Friday, September 30, 2005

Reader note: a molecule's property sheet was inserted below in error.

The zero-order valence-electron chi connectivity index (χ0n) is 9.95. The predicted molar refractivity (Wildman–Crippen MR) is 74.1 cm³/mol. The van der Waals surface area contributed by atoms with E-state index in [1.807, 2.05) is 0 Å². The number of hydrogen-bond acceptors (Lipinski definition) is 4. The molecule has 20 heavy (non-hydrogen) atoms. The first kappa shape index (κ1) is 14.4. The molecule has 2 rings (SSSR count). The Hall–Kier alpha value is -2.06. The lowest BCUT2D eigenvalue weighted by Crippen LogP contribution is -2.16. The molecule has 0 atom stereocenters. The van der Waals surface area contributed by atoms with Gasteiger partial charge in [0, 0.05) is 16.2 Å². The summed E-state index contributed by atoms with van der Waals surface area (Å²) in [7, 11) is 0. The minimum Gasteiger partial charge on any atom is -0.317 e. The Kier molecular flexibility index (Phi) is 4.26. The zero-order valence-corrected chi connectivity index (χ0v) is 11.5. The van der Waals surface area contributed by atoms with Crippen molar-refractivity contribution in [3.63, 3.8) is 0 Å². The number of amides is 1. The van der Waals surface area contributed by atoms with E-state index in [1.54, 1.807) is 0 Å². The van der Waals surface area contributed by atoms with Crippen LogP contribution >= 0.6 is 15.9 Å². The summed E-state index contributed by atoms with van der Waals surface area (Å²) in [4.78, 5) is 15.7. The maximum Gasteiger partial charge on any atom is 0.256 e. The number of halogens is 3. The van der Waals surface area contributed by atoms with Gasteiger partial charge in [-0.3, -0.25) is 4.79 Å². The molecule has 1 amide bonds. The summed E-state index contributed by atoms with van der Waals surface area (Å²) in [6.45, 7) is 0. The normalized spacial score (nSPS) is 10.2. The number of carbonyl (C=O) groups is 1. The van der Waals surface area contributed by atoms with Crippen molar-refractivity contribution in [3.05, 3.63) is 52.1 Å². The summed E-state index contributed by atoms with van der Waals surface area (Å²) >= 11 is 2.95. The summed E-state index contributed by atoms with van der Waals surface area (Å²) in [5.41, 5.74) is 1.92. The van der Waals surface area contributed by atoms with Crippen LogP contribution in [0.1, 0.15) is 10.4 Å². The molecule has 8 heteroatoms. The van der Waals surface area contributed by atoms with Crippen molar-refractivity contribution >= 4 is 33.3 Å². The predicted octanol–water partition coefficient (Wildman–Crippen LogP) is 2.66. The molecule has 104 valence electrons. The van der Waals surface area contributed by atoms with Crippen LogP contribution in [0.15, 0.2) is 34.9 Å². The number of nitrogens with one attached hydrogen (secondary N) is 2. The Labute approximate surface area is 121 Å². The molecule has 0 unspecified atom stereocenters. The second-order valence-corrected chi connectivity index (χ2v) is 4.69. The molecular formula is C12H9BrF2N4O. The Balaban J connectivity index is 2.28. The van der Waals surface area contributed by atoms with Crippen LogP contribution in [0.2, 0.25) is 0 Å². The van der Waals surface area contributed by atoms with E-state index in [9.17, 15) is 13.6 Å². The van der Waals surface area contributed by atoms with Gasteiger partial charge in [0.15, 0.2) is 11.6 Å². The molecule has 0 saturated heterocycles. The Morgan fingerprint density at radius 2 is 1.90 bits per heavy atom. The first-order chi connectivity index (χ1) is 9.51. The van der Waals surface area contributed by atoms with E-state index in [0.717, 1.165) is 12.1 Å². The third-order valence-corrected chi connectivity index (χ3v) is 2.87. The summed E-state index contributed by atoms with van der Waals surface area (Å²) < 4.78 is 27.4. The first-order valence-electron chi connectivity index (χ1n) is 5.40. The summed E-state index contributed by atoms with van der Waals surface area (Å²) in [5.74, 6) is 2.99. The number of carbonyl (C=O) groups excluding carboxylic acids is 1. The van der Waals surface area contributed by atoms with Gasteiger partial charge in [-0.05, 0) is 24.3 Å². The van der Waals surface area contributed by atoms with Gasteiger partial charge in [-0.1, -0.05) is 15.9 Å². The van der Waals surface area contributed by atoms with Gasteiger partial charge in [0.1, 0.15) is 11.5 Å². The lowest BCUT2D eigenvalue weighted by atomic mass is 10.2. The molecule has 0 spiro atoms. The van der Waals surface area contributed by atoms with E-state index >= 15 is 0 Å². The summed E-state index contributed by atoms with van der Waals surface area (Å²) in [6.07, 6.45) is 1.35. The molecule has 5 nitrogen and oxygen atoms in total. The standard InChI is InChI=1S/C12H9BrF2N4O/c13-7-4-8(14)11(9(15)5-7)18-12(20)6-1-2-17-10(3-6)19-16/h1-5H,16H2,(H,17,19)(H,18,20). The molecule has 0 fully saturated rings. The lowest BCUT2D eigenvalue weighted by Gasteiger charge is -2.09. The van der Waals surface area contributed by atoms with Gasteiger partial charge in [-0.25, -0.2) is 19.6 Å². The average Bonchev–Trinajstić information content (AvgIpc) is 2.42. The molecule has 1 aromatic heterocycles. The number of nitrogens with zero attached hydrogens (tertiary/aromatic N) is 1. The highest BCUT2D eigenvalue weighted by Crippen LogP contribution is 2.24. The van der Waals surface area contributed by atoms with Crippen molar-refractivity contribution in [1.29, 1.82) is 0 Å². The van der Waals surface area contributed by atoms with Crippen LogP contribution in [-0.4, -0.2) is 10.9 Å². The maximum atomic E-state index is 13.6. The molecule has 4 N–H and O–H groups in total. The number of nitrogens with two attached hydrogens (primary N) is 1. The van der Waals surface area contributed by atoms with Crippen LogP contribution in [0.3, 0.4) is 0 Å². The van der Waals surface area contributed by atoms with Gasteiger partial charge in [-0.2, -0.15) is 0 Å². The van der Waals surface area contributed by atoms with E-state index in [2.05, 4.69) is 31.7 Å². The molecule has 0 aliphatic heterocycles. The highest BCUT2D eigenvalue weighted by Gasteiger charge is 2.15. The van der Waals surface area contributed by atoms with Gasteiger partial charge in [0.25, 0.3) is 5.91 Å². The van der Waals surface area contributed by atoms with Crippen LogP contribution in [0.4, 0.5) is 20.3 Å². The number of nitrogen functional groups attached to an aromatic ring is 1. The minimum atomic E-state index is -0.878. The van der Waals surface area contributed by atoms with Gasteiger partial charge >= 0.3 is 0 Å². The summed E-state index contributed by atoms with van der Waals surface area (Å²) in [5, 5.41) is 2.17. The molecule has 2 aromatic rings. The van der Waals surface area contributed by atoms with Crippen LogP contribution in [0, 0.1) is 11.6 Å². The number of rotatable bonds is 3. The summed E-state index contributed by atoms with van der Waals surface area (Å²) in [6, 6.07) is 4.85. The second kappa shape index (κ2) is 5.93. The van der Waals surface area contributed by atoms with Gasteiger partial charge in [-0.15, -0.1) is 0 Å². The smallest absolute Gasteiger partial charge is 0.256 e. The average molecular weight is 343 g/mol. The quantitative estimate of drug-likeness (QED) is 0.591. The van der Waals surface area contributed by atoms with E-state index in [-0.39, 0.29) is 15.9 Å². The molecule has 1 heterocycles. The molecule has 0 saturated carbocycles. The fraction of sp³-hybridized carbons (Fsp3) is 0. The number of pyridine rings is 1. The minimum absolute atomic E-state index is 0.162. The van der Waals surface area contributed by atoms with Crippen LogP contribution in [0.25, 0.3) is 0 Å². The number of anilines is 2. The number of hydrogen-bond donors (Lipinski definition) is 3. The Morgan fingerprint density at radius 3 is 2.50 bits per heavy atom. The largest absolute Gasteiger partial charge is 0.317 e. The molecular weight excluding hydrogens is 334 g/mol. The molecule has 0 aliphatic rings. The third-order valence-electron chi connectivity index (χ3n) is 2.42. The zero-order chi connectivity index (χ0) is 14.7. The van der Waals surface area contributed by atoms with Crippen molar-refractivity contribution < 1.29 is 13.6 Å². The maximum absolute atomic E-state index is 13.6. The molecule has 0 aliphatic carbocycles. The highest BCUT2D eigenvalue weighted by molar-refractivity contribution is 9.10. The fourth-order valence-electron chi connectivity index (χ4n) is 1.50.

This morning, after I'd finished expressing milk for Zara's morning feed, I went upstairs, and found Zara already up, and Daddy entertaining her. I said "Good Morning Little GIRRL" and she gave me this big big smile in return . I swept her into my arms, and asked her to give me a hug, she just leaned herself forward a bit (that's her way of hugging). Then I told her to give me a kiss. Willingly, she placed her mouth on mine, and lingered for a while. I think she was trying to taste my breakfast from my lips. What other nicer way to start a day? To see my little one in good spirit, getting a hug and kiss from her. Nothing beats this, unless she surprised you with her new vocabulary. While I was getting her clothes and toileteries ready, she pulled on my pajamas pants to stand herself up. Then she pointed the flower print on my pants, and said "Puh-wer". I stopped what I was doing, and asked, "What is it?". She pointed to the flower print and said again "Puh-wer". "Yes! Yes girl, this is flower". I beamed. "Puh-wer". She repeated. Then clapped her own hands, aware of her achievement. "Clever girl!" I clapped as well. I swept her up, and gave her another hug. She was smiling and happy. After that I went into the shower with her, and gave her a quick rinse. While in the shower, she pointed to her bathtime books, "boo", and then to the wall tile "Puh-wer" (I had some of those floral tile stickers stuck on a few of the tiles). "Clever girl!" I was really happy. After that, daddy took her out of the toilet to dry and change her. While he was at it, he took the opportunity to get Zara to speak more since she was in the mood. "Diaper" Daddy pointed to the diaper "Ugh!" Zara responded "Powder" Daddy pointed to the powder "...." Zara took the puff to examine it. Fat chance daddy. Maybe there's too many '-er' words for one morning. I notice that Zara likes to surprise us with her capability. She observes when we teach her to do something; or when we speak, she looks at the movement of our mouth. She doesn't like to repeat after us, but takes her time to digest, and then surprise us one day by uttering the words we'd taught her (although pretty limited for now) or do something we'd shown her earlier.